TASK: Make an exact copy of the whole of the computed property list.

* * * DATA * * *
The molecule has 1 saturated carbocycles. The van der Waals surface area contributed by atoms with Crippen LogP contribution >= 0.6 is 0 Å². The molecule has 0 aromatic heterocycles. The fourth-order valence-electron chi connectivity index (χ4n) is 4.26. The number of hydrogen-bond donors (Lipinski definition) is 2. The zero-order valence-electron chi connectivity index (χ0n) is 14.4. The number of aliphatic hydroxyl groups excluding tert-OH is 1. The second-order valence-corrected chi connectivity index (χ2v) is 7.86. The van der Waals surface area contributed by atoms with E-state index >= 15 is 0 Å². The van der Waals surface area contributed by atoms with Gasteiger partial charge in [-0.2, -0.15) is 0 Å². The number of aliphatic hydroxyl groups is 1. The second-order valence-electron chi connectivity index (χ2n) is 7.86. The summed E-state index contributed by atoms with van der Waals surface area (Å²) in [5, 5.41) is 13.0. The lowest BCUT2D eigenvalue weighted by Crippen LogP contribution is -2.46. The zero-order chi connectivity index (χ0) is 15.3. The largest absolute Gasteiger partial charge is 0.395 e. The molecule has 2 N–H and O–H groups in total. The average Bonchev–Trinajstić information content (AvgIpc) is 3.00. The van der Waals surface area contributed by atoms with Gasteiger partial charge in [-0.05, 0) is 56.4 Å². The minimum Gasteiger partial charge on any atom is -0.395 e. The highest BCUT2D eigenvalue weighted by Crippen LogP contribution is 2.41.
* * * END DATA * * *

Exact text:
The molecule has 1 saturated carbocycles. The van der Waals surface area contributed by atoms with Crippen LogP contribution >= 0.6 is 0 Å². The molecule has 0 aromatic heterocycles. The fourth-order valence-electron chi connectivity index (χ4n) is 4.26. The number of hydrogen-bond donors (Lipinski definition) is 2. The zero-order valence-electron chi connectivity index (χ0n) is 14.4. The number of aliphatic hydroxyl groups excluding tert-OH is 1. The second-order valence-corrected chi connectivity index (χ2v) is 7.86. The van der Waals surface area contributed by atoms with E-state index >= 15 is 0 Å². The van der Waals surface area contributed by atoms with Gasteiger partial charge in [-0.2, -0.15) is 0 Å². The number of aliphatic hydroxyl groups is 1. The second-order valence-electron chi connectivity index (χ2n) is 7.86. The summed E-state index contributed by atoms with van der Waals surface area (Å²) in [5, 5.41) is 13.0. The lowest BCUT2D eigenvalue weighted by Crippen LogP contribution is -2.46. The zero-order chi connectivity index (χ0) is 15.3. The largest absolute Gasteiger partial charge is 0.395 e. The molecule has 2 N–H and O–H groups in total. The average Bonchev–Trinajstić information content (AvgIpc) is 3.00. The van der Waals surface area contributed by atoms with Gasteiger partial charge in [-0.05, 0) is 56.4 Å². The minimum Gasteiger partial charge on any atom is -0.395 e. The highest BCUT2D eigenvalue weighted by Crippen LogP contribution is 2.41.